You can avoid having to bring thick warm clothes ever again by getting some good thermal base layers. Merino wool ones are super toasty while staying breathable. Apparently, they also keep you cool in summer and can be worn for a week or so without smelling, but I have too much respect for my colleagues to put that to the test. More and more sports and outdoors brands are making ‘smart’ clothing, which can be super thin, moisture-wicking, breathable and quick-drying and many are made from synthetic material or bamboo, so don’t involve animal products.
Ok, you’re not going to win any best-dressed awards in zip-offs, but they are really useful. Not only will you save space compared to packing separate shorts and trousers, you have options for when the temperature suddenly changes without having to run back to the bus or hotel. I got a couple of pairs from an outdoors shop that are lightweight and quick-drying, so if I get caught in a downpour, I’m not soggy for the rest of the day.
If your role requires safety shoes, it’s non-negotiable. However, there are lots of lighter, trainer-style shoes out there so you don’t have to lug massive steel-toed boots around. I have some great springy, composite-toed, high-top style ones (because I don’t trust people not to push flight cases into my ankles) from Jallatte, which are not only lighter to carry in my bag, they’re a pleasure to wear.
I’m trying to replace as much as possible in my washbag with solid alternatives. They’re more compact, use less plastic, last longer, don’t leak and you don’t need to worry about taking them through airport security. I have solid shampoo and conditioner, and use soap instead of shower gel (I was really interested in a major chain’s solid shower gel, until I realised that it was just an expensive way of saying ‘soap’). I use stick deodorant, but it’s best not to bring aerosols on tour anyway. It’s rude and inconsiderate to use sprays inside the bus. For liquids, I buy the smallest bottle or decant it into travel containers. Again, this saves space and means I can bring most stuff in my hand luggage if I’m flying. You can always buy more as you go along.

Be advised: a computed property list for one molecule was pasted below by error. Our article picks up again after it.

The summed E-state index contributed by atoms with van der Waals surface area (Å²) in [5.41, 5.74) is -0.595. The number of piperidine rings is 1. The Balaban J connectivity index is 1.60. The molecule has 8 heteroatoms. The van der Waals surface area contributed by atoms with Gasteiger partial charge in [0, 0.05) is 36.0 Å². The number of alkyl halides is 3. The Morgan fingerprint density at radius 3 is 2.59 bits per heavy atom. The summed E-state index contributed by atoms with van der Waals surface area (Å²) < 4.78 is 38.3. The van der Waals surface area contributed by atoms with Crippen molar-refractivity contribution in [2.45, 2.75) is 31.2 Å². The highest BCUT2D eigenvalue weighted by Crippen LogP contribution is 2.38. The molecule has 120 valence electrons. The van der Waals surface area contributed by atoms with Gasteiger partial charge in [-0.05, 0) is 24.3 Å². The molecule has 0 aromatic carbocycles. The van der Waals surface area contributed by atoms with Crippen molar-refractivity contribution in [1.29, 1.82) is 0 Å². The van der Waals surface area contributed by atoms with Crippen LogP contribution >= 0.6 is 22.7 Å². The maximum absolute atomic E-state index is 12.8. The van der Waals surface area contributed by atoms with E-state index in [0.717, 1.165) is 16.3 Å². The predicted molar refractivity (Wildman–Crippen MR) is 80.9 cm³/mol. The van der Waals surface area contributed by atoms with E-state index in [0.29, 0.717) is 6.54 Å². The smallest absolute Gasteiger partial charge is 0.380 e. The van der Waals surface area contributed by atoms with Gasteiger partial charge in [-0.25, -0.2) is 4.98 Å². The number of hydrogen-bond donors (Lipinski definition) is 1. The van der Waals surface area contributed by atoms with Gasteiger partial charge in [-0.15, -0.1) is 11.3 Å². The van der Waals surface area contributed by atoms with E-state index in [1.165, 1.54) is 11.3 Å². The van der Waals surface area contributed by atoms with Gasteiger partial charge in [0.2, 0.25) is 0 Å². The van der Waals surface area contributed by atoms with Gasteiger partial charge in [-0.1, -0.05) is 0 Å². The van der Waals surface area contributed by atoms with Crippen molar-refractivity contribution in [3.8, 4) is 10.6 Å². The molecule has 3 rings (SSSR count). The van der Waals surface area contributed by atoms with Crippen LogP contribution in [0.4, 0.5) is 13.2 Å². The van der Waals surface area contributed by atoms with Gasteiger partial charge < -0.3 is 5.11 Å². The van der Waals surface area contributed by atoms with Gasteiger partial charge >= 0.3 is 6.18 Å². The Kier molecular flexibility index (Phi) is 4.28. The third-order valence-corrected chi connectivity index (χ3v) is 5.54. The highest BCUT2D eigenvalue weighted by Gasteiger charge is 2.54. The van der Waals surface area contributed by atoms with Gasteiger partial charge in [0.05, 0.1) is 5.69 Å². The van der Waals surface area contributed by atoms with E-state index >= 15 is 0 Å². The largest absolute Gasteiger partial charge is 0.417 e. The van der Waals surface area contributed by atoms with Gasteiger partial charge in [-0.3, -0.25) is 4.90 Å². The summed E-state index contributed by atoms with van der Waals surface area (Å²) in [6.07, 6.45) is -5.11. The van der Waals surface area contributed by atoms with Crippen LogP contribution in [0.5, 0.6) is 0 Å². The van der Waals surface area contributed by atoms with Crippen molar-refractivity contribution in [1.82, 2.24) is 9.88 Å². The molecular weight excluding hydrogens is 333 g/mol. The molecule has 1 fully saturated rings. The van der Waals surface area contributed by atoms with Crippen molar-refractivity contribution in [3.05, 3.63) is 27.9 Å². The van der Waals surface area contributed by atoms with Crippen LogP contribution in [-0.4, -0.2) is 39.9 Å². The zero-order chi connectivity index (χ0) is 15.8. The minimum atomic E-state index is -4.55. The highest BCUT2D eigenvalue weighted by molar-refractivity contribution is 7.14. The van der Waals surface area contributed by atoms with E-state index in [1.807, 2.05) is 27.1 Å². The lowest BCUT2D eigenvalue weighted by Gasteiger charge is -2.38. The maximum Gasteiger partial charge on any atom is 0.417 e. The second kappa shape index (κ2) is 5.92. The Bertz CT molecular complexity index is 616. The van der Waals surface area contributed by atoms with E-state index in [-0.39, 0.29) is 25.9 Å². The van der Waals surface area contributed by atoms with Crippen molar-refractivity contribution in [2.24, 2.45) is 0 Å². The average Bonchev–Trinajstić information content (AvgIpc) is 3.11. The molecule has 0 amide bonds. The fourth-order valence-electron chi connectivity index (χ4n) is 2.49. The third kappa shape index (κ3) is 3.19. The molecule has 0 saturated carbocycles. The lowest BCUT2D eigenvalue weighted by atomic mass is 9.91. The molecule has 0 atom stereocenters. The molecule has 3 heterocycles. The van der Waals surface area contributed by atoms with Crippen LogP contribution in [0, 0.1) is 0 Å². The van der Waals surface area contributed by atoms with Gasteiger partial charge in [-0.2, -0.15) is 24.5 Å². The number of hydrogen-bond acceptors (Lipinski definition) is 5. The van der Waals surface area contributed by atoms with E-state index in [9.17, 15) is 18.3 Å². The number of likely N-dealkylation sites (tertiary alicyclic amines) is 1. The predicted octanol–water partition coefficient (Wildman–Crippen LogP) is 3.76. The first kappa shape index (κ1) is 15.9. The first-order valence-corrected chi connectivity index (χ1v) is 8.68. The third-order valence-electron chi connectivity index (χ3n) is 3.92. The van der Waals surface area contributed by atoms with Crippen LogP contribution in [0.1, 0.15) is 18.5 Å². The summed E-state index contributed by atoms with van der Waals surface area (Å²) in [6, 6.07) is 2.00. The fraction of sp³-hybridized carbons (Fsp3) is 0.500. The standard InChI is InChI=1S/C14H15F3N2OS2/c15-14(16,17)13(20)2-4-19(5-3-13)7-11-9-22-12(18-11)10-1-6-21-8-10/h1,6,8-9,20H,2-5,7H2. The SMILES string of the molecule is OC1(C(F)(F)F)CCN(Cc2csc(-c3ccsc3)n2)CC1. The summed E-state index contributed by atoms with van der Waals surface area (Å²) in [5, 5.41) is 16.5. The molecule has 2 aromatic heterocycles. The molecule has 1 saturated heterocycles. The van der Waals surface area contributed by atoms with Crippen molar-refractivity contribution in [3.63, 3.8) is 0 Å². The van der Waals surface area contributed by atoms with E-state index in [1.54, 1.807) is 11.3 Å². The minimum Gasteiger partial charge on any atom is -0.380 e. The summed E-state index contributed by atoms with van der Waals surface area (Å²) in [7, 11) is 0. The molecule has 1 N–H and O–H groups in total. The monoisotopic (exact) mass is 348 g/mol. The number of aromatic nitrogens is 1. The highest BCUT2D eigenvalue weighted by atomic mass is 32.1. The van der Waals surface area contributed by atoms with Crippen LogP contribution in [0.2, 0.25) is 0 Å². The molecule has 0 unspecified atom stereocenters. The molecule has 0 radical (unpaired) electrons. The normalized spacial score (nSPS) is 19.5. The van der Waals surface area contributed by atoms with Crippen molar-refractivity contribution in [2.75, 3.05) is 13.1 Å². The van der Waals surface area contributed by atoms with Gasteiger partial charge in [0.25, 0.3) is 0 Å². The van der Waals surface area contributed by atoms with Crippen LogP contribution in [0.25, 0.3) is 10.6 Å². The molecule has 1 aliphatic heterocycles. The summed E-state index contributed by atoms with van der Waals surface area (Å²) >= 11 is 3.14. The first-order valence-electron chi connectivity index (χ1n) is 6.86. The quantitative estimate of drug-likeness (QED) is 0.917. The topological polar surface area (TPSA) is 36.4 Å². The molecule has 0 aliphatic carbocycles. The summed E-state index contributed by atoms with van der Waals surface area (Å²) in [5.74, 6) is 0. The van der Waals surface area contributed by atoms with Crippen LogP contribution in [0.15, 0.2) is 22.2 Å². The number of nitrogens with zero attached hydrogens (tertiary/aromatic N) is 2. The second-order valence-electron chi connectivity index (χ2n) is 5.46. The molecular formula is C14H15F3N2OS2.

Menstrual cups not only take up way less space than pads and tampons, they’re better for the environment, and you don’t need to worry about running out.
I use packing cubes to keep all this stuff organised. It’s quick, it helps you compress your clothes down so you have more space, and it’s an extra layer of privacy while you’re rummaging through your suitcase at the side of the road in front of your colleagues and passers by. I also bring a smaller canvas bag so I can take everything I need until the next day off up to my bunk and leave the suitcase in the bus bay. If you delve into travel blogs, you can get a wealth of information for packing lighter and smarter, but don’t get too caught up in minimising your luggage. We aren’t on holiday, we do this full time. While it’s a good idea not to have too much stuff weighing you down, we deserve to have a few luxuries or reminders of home to make us feel human.
Beth O’Leary is a freelance live sound engineer and tech-based in Sheffield, England. While studying for her degree in zoology, she got distracted working for her university’s volunteer entertainments society and ended up in the music industry instead of wildlife conservation. Over the last ten years, she has done everything from pushing boxes in tiny clubs to touring arenas and spends a lot of her life in muddy fields working on most of the major festivals in the UK. She has a particular passion for flying PA, the black magic that is RF, travel, and good coffee.